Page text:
The interim report finds that:
A culture change is required – with industry taking greater responsibility for what is built – this change needs to start now the current system for ensuring fire safety in high-rise buildings is not fit for purpose a clear, quick and effective route for residents to raise concerns and be listened to, must be created Chair of the review, Dame Judith Hackitt said:
I have found that the regulatory system for safely designing, constructing and managing buildings is not fit for purpose. The current system is highly complex and there is confusion about the roles and responsibilities at each stage. In many areas there is a lack of competence and accreditation.
While this does not mean all buildings are unsafe, it does mean we need to build a more effective system for the future. That is why I am today calling for the construction industry, building owners, regulators and government to come together to identify how to overcome these shortcomings together.
The interim report sets out 6 broad areas for change:
Ensuring that regulation and guidance is risk-based, proportionate and unambiguous clarifying roles and responsibilities for ensuring that buildings are safe improving levels of competence within the industry improving the process, compliance and enforcement of regulations creating a clear, quick and effective route for residents’ voices to be heard and listened to improving testing, marketing and quality assurance of products used in construction Process, compliance and enforcement.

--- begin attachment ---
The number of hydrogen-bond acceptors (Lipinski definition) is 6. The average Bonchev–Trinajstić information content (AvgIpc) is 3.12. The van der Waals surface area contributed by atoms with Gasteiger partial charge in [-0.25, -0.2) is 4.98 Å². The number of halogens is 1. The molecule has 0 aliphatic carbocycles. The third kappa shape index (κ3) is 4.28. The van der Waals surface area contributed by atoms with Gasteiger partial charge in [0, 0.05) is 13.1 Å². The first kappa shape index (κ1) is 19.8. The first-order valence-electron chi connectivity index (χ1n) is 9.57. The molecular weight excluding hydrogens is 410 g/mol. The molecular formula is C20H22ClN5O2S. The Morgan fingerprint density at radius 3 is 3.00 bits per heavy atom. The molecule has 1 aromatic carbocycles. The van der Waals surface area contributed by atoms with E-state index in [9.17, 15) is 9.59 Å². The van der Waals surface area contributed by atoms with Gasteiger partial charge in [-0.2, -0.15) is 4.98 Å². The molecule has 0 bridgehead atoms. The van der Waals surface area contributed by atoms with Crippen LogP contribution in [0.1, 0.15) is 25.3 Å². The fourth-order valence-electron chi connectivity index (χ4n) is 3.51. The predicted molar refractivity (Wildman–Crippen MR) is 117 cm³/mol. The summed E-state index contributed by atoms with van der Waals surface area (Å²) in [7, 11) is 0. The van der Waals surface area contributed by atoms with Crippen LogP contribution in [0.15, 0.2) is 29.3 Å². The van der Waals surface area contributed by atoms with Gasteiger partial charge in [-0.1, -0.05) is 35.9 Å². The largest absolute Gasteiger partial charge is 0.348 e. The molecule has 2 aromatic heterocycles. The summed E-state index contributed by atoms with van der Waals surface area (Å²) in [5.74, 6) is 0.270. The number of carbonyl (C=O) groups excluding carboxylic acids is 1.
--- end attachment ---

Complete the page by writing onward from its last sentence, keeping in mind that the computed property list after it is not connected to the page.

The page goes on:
- There needs to be a golden thread for highrise residential and complex buildings so that the original design intent, and any subsequent changes or refurbishment, are recorded and properly reviewed, along with regular reviews of overall building integrity.
- There is a need for stronger and more effective enforcement activity, backed up with sufficiently powerful sanctions for the few who do not follow the rules. Residents’ voice and raising concerns
- Residents need to be reassured that an effective system is in place to maintain safety in their homes.
- There must be a clear, quick and effective route for residents’ concerns to be addressed. Quality assurance and products
- Products must be properly tested and certified and there is a need to ensure oversight of the quality of installation work.
- Marketing of products must be clear and easy to interpret.
In summary, this is a call to action for an entire industry and those parts of government that oversee it. True and lasting change will require a universal shift in culture. The industry has shown this is possible in the way the health and safety of construction workers has seen a positive transformation in culture and practice over the last decade. This change needs to start now. A summit will be called in early 2018 with key stakeholders to discuss taking this work forward.